Fetty Norwegian History



                                       
Listing a few Norwegian Fetty’s



As previously researched the surname Fetty is a French variation of Latin origin. Our name in early history is found recorded in 8 countries to this date.

Although there are variations to the spelling of our name throughout history the pronunciation of our name was and to this day is Fetty in 6 known languages.

It is not surprising to find the Fetty name recorded in 1600’s Norway, one of the busiest Ports of trade on the North Sea.


Military roll for Bergenhus len , Norway 1653

Name..............Fathers Name............Home

Jens Fettie -       Joensen-           Giembuestads Nordfiords

Erich Fettie -                              Wogs Sundhors


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Examination Board 1803-5 – Bergen, Norway

Name..........................Arne Fetie

Father's name...............Peersen  Fetie

Family name.................Fetie

PLace of birth...............Nordfiord

Age..............................22, 1771

Occupation...................Bergen

Comments A.................Matros

Comments B.................paa Reisen med Skipper Berg vide HR: No 353

Serial number................HR: Rode 11. Bogst: gg:

Reference to rol.............0

Rode (quarter)...............HR-332



                                         
Bergen - History

About 1070 Olav Kyrre granted municipal status to Bjørgvin ("hill pasture"), then a port settlement of some importance on the east side of the Bergen peninsula. The town developed rapidly as an occasional royal residence. In 1233, Håkon Håkonsson's hereditary right to the throne was recognized at a general assembly held here, and by 1240 Bergen was formally declared the capital of Norway in place of Trondheim. King Håkon Håkonsson held his court here. He was a very popular king and his reign was long and peaceful.  His son, Magnus, married the Danish princess Ingeborg and the same day was crowned joint King of the land of Norway by his father. To celebrate the event, a great banquet was held in the hall now called Håkonshallen which stands at the entrance to the harbour of Bergen.

As early as 1236 there were permanent German trading establishments in Bergen, but the town's rise to prosperity began with the establishment of a "counting house" of the Hanseatic League, first recorded in 1343. By virtue of the privilege granted by the Danish kings, the German merchants quickly gained control of the entire Norwegian trade. The people of the northern territories were required by royal decree to bring the produce of their fisheries to Bergen. The Hanseatic employees lived in a special quarter of town called Tyskebryggen ("German warf").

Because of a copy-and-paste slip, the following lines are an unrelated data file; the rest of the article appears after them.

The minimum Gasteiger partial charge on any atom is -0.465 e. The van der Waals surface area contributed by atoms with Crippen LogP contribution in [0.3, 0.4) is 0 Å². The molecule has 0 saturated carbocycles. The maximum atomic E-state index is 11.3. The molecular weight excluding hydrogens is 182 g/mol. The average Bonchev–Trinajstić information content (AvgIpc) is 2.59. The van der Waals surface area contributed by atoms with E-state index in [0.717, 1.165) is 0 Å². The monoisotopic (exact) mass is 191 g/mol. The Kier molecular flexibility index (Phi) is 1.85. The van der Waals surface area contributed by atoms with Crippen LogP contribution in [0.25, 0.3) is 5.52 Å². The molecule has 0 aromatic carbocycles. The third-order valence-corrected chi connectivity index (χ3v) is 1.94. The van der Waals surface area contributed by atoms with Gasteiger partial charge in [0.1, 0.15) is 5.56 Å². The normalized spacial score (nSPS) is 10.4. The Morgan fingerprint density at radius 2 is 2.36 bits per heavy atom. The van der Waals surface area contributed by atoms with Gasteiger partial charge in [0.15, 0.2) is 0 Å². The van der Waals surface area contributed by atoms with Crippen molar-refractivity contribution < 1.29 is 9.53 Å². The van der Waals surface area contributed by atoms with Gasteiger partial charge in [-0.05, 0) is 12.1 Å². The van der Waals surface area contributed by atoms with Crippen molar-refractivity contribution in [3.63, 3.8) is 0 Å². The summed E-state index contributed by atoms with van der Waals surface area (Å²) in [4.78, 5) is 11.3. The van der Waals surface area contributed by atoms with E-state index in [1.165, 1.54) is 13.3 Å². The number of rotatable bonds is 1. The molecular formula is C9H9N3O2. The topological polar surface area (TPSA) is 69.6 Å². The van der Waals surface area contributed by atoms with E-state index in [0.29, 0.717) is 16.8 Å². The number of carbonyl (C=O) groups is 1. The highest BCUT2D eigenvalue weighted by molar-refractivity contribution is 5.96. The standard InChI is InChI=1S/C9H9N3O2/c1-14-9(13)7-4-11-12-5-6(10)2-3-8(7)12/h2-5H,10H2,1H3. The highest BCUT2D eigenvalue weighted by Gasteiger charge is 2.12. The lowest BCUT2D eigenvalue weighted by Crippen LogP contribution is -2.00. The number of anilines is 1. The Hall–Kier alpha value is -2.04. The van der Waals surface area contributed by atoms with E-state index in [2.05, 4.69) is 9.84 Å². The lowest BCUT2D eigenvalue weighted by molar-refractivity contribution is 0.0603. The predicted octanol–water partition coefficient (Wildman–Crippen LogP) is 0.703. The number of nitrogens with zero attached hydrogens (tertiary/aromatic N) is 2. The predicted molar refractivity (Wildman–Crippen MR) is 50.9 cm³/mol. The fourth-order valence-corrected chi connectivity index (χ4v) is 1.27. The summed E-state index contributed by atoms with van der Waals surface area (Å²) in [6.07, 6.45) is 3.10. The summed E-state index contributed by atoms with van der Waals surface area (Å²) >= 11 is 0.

In 1599 the power of the Hanseatic League was broken by the feudal lord Kristofer Walckendorf, but the counting house remained in existence for another 200 years, By 1630, the power of the Hanseatic League was completely broken and in 1764, the last stue was sold to a Norwegian business.

The Middle Ages saw the Black Death sweep over Europe. Norway was devastated, having half the population succumb to the pestilence. After this, from about 1420, and for about 400 years, the rule of Norway oscillated between Denmark and Sweden. Bergen, during this time, remained a major trading centre. It maintained international contact and the old, socially elite families of Bergen built up large trading empires. Life in Bergen was centered around fishing and shipping up until the present time when, during the 1980's, oil was discovered off the North Sea. Thus, with this discovery, Bergen entered an age of new prosperity and industry. In 1986, the bubble burst; the drop in oil prices caused an economic recession in Bergen.

Bergen nowadays is still a centre for oil exploration, shipping and fishing but it has grown as a centre for environmental and oceanographic research in Norway. The future is brightening for "The Gateway to the Fjords".

                                   
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3/22/02